$2 \mathrm{H}_2 \mathrm{O} \rightarrow \mathrm{O}_2+4 \mathrm{H}^{+}+4 \mathrm{e}^{-} \quad E^{\mathrm{O}}=1.23 \mathrm{~V} v s . \mathrm{NHE}$                       (2)

$\mathrm{H}_2 \mathrm{O} \rightarrow \mathrm{O}_2+\mathrm{OH}^{\cdot}+4 \mathrm{e}^{-} \quad E^{\mathrm{O}}=2.38 \mathrm{~V} v s . \mathrm{NHE}$                       (3)

Recent reports have also demonstrated that dual-electron water splitting to peroxide of hydrogen might be feasible if a coating with reduced over-potential for water to H2O2 can be useful to advance the electro-generation of peroxide of hydrogen during the oxide evolution reaction (OER) [6]. Some oxides of metal have been employed to promote dual-electron water splitting oxidative reaction, which comprise of oxides of Manganese [7], oxides of Titanium [8] and polymeric electrodes for metal air batteries application[9]. Numerous studies of theoretical nature have also showed that these metallic oxides as being aided, at the theoretical yield of water splitting reaction to peroxide of hydrogen (H2O2) via electrochemical route [10,11].

Here we aim to lodge a novel Mo dioxide based substrate towards water splitting for peroxide generation in an undivided electrochemical assembly.

2. Experimental

The materials employed are: graphite plates PV-15 from SGL group, Carbon black from Cabot, Reagent grade molybdenum (IV) oxide 99% ,Nitric acid and Nafion® based resin binder solution from Sigma Aldrich, and alcohol, Potassium sulphate, acetone from Fischer scientific. All the materials were employed as obtained.

2.1 Synthesis of the Anodic coating

Graphite plates PV-15 was treated with 70% nitric acid at 90 ᴼC for 30 minutes and allowed to rest in deionized water overnight . Slurry of ink was made by mixing molybdenum (IV) oxide 99 % pretreatment at 70 ᴼC with binder and alcohol in 80:10:10. The shear high speed centrifuge was employed at 4000 rpm for 30 minutes. After that, Carbon black with 10% of previous amount was injected in the slurry and centrifuged at 4000 rpm with a diameter of 0.06 cm, 0.10 cm in length wise with PTFE lined, over a magnetic stirrer with cylinder structure. The prepared slurry was coated with brush on both sides of the pretreated PV-15 to form a flat sheet electrode. The electrode was covered with a current collector having stainless steel mesh in a vacuum press to 0.001 cm thickness at 5 bar pressure and 50 ᴼC. The molybdenum (IV) oxide based electrode over PV-15 substrate synthesis method is depicted in Figure 1.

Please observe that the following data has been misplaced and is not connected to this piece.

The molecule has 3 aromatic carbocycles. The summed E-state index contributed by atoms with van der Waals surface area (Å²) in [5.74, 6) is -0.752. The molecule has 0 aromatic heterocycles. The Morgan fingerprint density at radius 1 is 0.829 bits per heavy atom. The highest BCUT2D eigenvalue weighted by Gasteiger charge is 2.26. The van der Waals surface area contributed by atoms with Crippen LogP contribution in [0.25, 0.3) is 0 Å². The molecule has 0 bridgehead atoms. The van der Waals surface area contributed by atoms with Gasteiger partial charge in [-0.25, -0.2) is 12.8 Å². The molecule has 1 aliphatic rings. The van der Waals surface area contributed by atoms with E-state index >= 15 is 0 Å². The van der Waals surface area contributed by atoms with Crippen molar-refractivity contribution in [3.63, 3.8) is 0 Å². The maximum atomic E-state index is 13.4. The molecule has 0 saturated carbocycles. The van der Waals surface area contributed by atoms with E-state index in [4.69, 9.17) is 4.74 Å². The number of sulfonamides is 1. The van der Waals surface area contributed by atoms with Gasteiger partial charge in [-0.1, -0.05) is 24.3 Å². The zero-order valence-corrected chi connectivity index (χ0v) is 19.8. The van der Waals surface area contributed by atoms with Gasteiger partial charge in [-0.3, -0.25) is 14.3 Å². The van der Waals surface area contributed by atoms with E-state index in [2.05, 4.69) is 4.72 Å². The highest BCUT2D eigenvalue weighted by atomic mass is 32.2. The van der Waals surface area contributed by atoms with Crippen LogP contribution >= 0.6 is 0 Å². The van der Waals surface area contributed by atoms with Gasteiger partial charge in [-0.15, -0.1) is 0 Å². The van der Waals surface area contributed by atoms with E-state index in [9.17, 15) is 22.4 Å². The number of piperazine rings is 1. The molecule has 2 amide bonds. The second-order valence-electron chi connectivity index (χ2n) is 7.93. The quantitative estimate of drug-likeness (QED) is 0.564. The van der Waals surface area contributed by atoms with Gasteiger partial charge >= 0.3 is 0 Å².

Figure 1. Schematic diagram for the preparation of Molybdenum (IV) oxide coating over PV-15 substrate for the water splitting and subsequent synthesis of hydrogen peroxide

2.2 Electro-synthesis of peroxide

The electro-synthesis studies were conducted by employing an Ivium potentiostat/galvanostat from Alvatech U.K by using its extended Soft Channel 1.

Figure 2. Schematic assembly of advanced type of threeelectrode cell machined with a Molybdenum (IV) oxide coating over PV-15 substrate based working electrode anode, Pt mesh as a counter type electrode with Hg/HgO as reference based electrode connected into a Luggin tube in 150 mL of a 0.5 M K2SO4

The as produced molybdenum (IV) oxide coating was neated with D.I water, purged with nitrogen gas and employed as a working electrode in an advanced type of assembly electrochemical setup as depicted in Figure 2. A 150 cm3 of potassium salt solution with 0.5 mol dm-3 of potassium sulfate was utilized as a background electrolyte for the electrosynthesis of peroxide experiments. A mesh of platinum with (15 mm × 15 mm) was employed as a counter type of electrode while Hg/HgO (0.50 mol dm-3 NaOH) were employed as a reference type of electrode.

2.3 Calculation of Peroxide produced during electrochemical experiments